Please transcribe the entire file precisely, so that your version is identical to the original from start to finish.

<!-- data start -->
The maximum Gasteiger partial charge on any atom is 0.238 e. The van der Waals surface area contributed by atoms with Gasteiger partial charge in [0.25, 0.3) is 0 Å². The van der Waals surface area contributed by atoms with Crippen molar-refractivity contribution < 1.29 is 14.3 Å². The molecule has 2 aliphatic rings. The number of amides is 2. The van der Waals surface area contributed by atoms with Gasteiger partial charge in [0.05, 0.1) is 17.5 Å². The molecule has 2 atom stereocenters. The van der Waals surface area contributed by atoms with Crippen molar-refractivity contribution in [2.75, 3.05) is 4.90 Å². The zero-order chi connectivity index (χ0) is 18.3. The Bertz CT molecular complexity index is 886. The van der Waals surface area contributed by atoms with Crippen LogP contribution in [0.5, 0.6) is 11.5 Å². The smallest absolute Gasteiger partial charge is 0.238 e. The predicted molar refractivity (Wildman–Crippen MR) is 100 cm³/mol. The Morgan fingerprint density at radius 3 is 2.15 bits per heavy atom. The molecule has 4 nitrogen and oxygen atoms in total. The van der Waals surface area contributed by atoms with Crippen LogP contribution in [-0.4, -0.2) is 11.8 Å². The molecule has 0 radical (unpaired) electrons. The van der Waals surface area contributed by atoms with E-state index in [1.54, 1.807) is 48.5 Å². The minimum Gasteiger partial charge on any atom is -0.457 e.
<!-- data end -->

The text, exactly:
The maximum Gasteiger partial charge on any atom is 0.238 e. The van der Waals surface area contributed by atoms with Gasteiger partial charge in [0.25, 0.3) is 0 Å². The van der Waals surface area contributed by atoms with Crippen molar-refractivity contribution < 1.29 is 14.3 Å². The molecule has 2 aliphatic rings. The number of amides is 2. The van der Waals surface area contributed by atoms with Gasteiger partial charge in [0.05, 0.1) is 17.5 Å². The molecule has 2 atom stereocenters. The van der Waals surface area contributed by atoms with Crippen molar-refractivity contribution in [2.75, 3.05) is 4.90 Å². The zero-order chi connectivity index (χ0) is 18.3. The Bertz CT molecular complexity index is 886. The van der Waals surface area contributed by atoms with Crippen LogP contribution in [0.5, 0.6) is 11.5 Å². The smallest absolute Gasteiger partial charge is 0.238 e. The predicted molar refractivity (Wildman–Crippen MR) is 100 cm³/mol. The Morgan fingerprint density at radius 3 is 2.15 bits per heavy atom. The molecule has 4 nitrogen and oxygen atoms in total. The van der Waals surface area contributed by atoms with Crippen LogP contribution in [-0.4, -0.2) is 11.8 Å². The molecule has 0 radical (unpaired) electrons. The van der Waals surface area contributed by atoms with E-state index in [1.54, 1.807) is 48.5 Å². The minimum Gasteiger partial charge on any atom is -0.457 e.